Genetic diversity in local cultivars of garden pea (Pisum sativum L.) conserved ‘on farm’ and in historical collections
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During a national Swedish collection mission of vegetable varieties conserved ‘on farm’ more than 70 pea accessions were obtained, many of which had been grown locally for more than 100 years. In spite of a likely origin in the multitude of obsolete commercial pea varieties available on the Swedish seed market in the nineteenth century, the rediscovered local cultivars have lost their original names and cultivar identity while being maintained ‘on farm’. To analyze genetic diversity in the repatriated material, 20 accessions were genotyped with twelve SSR markers and compared with 15 obsolete cultivars kept in genebanks and 13 cultivars preserved as non-viable seeds collected in 1877–1918. Most of the local cultivars were genetically distinct from each other, and in only a few cases could a possible origin in a tested obsolete cultivar be suggested. These results reflect the wide diversity of pea cultivars present in Sweden during the nineteenth century. Both between and within accession genetic diversity was larger among the historical samples of obsolete cultivars compared to local cultivars and cultivars preserved in genebanks, indicating genetic erosion over time both in genebanks and during conservation ‘on farm’. The constraints on identifying and verifying historical cultivars using genetic markers are discussed.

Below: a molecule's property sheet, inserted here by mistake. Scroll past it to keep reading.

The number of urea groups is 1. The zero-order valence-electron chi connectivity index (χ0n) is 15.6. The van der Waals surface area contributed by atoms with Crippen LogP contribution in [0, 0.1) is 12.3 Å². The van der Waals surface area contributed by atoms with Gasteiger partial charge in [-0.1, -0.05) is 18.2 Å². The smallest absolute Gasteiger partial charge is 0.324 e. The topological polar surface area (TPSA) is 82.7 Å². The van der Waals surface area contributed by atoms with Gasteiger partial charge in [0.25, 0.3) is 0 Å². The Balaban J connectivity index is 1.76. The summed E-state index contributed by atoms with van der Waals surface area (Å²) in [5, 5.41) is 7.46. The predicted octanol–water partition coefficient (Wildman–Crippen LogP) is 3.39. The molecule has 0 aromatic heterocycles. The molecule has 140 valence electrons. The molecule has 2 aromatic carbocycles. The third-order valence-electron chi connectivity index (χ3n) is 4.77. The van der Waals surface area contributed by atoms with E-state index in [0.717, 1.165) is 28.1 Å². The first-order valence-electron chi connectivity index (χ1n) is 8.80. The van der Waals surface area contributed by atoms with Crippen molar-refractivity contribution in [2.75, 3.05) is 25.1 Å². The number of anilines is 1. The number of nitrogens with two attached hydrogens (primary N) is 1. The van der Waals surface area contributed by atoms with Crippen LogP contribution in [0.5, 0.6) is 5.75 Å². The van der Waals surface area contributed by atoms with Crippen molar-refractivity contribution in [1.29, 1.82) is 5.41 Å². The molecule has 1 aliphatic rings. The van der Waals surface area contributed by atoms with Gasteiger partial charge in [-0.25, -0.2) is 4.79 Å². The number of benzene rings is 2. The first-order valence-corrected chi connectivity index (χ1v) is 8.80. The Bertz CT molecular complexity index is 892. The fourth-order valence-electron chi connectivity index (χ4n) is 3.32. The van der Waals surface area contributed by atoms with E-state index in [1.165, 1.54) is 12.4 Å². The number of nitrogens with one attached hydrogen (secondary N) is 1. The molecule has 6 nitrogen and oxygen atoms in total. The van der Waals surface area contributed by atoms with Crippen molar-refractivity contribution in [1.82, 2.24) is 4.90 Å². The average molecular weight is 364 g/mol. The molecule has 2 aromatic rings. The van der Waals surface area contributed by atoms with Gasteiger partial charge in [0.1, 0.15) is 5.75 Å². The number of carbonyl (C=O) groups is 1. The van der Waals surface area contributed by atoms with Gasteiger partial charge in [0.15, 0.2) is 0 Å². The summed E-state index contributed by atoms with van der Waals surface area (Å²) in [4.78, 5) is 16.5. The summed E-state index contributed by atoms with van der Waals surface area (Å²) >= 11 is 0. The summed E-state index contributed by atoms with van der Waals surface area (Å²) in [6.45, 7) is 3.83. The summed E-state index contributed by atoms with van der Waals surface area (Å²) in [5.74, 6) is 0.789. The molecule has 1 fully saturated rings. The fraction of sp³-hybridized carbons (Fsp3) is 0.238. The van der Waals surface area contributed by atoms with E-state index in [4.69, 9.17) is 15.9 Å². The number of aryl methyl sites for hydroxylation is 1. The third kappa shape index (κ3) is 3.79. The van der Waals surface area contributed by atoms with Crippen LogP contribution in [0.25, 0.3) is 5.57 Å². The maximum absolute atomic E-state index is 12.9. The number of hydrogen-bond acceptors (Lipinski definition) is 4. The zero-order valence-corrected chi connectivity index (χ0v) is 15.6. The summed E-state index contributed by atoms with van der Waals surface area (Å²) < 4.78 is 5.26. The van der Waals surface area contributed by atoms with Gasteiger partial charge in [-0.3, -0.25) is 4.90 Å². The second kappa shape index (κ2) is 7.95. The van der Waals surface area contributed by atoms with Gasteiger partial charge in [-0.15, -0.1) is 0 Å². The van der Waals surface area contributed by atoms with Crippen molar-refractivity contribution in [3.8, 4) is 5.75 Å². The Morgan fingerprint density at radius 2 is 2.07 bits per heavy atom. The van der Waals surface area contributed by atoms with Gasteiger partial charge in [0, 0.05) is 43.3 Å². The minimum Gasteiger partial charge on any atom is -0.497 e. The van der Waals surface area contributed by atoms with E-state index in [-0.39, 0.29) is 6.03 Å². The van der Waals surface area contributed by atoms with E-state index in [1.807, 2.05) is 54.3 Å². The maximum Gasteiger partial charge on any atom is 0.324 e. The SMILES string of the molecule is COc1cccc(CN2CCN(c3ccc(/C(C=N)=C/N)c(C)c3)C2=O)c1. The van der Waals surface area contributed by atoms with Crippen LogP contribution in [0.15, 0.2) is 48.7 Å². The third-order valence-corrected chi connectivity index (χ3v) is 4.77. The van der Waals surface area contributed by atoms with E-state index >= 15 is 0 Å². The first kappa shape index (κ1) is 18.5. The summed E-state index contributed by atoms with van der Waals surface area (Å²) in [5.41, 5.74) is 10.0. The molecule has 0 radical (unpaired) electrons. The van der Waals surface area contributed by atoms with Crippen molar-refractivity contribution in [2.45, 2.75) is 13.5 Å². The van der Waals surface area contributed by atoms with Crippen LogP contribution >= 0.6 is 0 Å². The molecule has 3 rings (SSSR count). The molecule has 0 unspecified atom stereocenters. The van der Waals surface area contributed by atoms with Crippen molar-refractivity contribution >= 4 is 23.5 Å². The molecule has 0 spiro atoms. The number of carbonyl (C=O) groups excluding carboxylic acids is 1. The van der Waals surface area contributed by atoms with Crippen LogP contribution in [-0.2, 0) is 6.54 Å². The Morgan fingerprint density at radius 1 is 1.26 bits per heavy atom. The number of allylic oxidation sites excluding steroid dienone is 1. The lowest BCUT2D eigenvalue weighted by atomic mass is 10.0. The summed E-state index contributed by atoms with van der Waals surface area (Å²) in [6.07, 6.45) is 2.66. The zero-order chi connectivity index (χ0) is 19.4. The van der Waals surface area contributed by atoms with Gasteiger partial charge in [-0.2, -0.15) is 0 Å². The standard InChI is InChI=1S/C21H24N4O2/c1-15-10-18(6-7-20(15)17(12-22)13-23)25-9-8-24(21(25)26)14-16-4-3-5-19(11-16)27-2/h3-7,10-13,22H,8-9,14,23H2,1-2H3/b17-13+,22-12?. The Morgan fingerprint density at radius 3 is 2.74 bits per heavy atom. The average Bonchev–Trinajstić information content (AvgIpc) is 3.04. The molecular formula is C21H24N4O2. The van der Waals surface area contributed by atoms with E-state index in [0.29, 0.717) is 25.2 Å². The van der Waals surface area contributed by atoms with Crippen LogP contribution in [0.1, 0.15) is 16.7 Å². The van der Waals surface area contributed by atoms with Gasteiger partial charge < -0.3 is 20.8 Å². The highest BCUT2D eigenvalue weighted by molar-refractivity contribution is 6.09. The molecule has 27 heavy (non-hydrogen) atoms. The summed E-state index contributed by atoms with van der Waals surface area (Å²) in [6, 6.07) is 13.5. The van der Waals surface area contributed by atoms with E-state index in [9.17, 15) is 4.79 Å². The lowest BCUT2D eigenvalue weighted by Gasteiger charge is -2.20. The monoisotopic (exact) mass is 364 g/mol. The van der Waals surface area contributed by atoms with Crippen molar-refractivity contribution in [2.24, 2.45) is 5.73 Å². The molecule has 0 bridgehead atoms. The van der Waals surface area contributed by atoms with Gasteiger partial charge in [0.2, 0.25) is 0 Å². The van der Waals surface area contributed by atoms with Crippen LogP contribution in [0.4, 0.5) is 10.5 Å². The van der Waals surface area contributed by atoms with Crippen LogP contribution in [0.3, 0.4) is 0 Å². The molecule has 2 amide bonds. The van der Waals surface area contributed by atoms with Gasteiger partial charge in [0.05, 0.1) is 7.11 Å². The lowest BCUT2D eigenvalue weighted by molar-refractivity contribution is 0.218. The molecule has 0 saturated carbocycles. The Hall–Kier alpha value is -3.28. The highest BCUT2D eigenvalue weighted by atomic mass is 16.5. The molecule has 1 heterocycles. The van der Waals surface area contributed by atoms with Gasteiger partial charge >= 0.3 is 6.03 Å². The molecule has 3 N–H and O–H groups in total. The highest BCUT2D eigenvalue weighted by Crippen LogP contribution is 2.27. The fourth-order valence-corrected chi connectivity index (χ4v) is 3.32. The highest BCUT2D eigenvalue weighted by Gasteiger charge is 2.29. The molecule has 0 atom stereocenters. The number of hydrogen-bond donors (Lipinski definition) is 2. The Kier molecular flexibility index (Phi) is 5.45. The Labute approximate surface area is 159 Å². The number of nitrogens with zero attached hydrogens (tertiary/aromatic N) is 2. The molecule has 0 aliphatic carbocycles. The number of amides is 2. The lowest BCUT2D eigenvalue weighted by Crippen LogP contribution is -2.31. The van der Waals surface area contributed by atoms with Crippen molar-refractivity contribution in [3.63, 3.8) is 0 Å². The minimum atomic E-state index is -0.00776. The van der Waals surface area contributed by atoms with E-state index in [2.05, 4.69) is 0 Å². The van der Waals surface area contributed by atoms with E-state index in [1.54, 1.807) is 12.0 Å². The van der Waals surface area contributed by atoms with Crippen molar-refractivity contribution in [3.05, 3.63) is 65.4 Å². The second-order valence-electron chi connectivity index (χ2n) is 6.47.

KeywordsCultivar identification Genetic differentiation Pea Pisum sativum L. SSRs
We thank Svein Solberg and Fredrik Ottosson at the Nordic Genetic Resource Centre (NordGen), Alnarp, Sweden; Mike Ambrose at John Innes Centre, Norwich, UK and Ann-Charlotte Öberg at Vänersborgs museum, Vänersborg, Sweden for kindly providing the seed material. This work was funded by the Lagersberg foundation, the Swedish Board of Agriculture and the Royal Swedish Academy of Agriculture and Forestry (KSLA).
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